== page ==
Canterbury Tales, Geoffrey Chaucer Essay – Infidelity and Corruption in 14th Century England

September 15, 2015

Content canterbury tales essay

Canterbury Tales, Geoffrey Chaucer Essay – Not Your Another Old Epic Poem

If you think the Canterbury Tales is just another old epic poem, written in a language that is hardly distinguishable as English, think again. You will actually find a little bit of everything in this work – love, sex, corruption, humor, anger, and infidelity.

The Issues of the Work

The problem the most college students have when they have to read The Canterbury Tales, is that literature professors want them to read it in the original language and style. And if they thought Shakespeare was tough to read, they will find this work almost impossible. And many students really miss the great stories because they are struggling so to decipher the language. The solution for this, of course, is to find a modern English translation and read it along with reading the original.

The other issue with the work is that it was never finished. Even though it was published in 1392, all of the tales were obviously not included, as 29 of the 30 travelers were each to tell two tales on the way to Canterbury and two tales on the way back. And, because of the lack of a printing press, of course, each copy had to be handwritten. Chaucer died in 1400, and the work remains just a partial one.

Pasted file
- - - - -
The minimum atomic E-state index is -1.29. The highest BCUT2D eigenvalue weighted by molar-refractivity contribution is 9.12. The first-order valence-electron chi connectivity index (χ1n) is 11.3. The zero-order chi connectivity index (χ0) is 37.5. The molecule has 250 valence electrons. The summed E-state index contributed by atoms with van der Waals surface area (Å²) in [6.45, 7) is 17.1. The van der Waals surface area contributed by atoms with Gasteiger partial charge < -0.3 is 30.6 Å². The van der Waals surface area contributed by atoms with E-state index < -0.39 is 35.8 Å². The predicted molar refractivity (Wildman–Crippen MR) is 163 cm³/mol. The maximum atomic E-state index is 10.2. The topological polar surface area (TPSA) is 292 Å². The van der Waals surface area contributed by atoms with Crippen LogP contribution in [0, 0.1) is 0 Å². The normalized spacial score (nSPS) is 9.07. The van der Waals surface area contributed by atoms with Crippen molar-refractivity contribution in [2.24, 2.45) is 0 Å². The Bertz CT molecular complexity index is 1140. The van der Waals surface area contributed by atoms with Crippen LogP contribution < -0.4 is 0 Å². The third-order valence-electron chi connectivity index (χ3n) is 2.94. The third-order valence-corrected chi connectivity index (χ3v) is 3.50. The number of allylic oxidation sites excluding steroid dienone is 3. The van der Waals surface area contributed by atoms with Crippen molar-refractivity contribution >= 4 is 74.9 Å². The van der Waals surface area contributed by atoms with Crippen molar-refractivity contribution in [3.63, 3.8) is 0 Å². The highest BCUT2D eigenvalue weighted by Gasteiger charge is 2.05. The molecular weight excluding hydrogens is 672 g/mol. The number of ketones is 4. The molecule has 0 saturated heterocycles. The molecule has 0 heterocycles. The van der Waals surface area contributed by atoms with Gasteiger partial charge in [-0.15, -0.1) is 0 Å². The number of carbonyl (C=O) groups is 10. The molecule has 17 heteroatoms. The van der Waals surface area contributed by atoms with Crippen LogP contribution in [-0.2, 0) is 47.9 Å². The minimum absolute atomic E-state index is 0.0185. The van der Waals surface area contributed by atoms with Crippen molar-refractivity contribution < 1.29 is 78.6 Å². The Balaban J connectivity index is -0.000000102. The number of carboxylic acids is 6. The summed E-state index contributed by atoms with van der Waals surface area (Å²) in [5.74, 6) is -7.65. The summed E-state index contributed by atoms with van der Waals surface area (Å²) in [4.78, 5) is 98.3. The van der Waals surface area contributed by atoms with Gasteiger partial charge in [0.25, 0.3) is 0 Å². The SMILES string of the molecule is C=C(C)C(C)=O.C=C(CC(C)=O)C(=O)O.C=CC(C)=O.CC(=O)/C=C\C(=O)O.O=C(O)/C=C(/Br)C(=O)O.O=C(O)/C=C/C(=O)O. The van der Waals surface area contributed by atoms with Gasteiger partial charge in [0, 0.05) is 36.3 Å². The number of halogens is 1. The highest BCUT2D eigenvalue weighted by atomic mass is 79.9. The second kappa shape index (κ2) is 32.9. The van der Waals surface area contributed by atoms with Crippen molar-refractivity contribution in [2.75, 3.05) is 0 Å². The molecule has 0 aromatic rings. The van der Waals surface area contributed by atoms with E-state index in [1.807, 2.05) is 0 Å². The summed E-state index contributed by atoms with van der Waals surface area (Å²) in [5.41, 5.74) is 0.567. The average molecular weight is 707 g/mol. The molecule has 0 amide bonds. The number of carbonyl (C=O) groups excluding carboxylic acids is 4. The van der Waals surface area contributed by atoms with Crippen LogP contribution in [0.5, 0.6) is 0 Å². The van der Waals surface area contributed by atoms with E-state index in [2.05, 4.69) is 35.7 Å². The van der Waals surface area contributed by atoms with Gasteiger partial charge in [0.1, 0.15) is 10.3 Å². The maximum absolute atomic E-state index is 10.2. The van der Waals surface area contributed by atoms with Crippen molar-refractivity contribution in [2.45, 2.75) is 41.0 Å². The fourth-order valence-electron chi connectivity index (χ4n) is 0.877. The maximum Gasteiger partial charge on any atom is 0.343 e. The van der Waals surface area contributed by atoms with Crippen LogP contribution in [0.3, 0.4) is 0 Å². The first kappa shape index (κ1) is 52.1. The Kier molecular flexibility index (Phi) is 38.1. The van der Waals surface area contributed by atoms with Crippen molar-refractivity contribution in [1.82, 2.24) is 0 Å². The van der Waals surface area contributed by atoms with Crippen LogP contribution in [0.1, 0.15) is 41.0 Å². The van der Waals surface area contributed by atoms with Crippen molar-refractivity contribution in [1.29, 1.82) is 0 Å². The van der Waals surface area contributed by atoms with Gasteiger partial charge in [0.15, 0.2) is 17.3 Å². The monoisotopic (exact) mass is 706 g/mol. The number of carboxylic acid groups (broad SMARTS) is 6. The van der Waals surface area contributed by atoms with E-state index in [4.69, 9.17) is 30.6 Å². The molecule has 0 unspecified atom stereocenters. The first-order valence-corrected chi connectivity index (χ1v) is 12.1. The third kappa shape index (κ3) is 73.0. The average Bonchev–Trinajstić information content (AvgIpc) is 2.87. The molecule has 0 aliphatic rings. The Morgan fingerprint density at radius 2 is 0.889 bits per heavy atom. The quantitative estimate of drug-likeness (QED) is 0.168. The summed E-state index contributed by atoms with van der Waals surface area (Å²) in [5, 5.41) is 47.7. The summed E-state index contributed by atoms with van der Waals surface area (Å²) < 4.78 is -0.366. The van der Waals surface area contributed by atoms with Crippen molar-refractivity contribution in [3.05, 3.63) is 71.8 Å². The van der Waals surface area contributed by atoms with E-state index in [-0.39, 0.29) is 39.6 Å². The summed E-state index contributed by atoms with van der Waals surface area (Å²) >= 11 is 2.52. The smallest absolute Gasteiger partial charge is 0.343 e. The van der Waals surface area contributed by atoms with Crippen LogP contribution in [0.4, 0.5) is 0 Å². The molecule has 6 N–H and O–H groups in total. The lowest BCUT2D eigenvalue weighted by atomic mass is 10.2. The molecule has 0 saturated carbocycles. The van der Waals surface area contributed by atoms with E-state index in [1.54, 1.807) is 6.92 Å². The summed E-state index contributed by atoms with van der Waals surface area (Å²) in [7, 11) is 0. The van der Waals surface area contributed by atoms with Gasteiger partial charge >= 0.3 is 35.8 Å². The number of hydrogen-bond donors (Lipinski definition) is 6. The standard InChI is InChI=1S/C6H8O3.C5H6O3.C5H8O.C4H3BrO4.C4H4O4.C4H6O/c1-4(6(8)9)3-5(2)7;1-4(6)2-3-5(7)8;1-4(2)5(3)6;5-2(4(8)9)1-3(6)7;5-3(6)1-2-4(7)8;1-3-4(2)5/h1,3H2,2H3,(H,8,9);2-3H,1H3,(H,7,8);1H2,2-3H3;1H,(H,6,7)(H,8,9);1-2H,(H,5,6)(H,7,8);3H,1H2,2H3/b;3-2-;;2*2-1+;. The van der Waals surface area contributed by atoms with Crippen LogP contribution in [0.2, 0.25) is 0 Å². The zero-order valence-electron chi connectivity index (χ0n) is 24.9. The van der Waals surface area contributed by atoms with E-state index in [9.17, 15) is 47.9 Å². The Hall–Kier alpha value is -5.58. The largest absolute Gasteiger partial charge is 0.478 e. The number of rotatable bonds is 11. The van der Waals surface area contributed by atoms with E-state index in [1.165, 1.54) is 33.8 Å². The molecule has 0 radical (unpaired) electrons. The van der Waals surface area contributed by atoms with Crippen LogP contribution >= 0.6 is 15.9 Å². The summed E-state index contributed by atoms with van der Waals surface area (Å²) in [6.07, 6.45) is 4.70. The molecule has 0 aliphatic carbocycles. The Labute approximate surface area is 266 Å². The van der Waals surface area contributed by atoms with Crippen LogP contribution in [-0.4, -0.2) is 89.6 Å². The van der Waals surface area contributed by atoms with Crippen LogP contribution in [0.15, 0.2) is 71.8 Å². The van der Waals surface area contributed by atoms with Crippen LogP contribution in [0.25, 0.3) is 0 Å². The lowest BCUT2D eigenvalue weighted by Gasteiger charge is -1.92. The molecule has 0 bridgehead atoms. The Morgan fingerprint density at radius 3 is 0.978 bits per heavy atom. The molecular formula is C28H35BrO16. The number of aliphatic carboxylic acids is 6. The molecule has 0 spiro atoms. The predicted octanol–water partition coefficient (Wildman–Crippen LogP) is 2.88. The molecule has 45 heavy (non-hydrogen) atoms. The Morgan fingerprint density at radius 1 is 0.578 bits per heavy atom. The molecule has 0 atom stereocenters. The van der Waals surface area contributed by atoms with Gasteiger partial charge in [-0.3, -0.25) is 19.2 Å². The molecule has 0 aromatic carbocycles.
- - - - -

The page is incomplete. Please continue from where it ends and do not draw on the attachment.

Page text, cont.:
Writing the Canterbury Tales, Geoffrey Chaucer Essay

You will no doubt be assigned an essay on this work, because it will be a substantial part of an early English literature course. And finding a good topic may be a bit of a struggle. Here are a few suggestions for The Canterbury Tales essay:

  1. Compare and contrast the concepts of love in the knight’s tale and the wife of Bath’s tale. How do these reflect the socioeconomic class differences of the times?
  2. How is the Miller’s tale like the Reeve’s tale? Consider comic elements and the characters within those two tales.
  3. Why do you believe there was so much focus on sex and sin in these tales?
  4. Chaucer was personally very critical of the Church, and it came through loudly and clearly in this work. What specific things did Chaucer chastise the Church for, as shown in the tales and in the comments of the other travelers?
  5. It is said that Chaucer developed the Canterbury Tales characters based upon character types that could be found in the society of his day. Take any two characters from the work and identify contemporary character types that are similar.

Some Additional Tips

  1. Again, do not struggle with the language – you will miss out on the “fun” of the stories. Get a modern English translation.
  2. Be certain that when you craft your essay, you have a solid introduction that states your topic and gives a good thesis statement.
  3. If you continue to struggle with topic, thesis, or the writing, get some professional help from an exceptional writing service like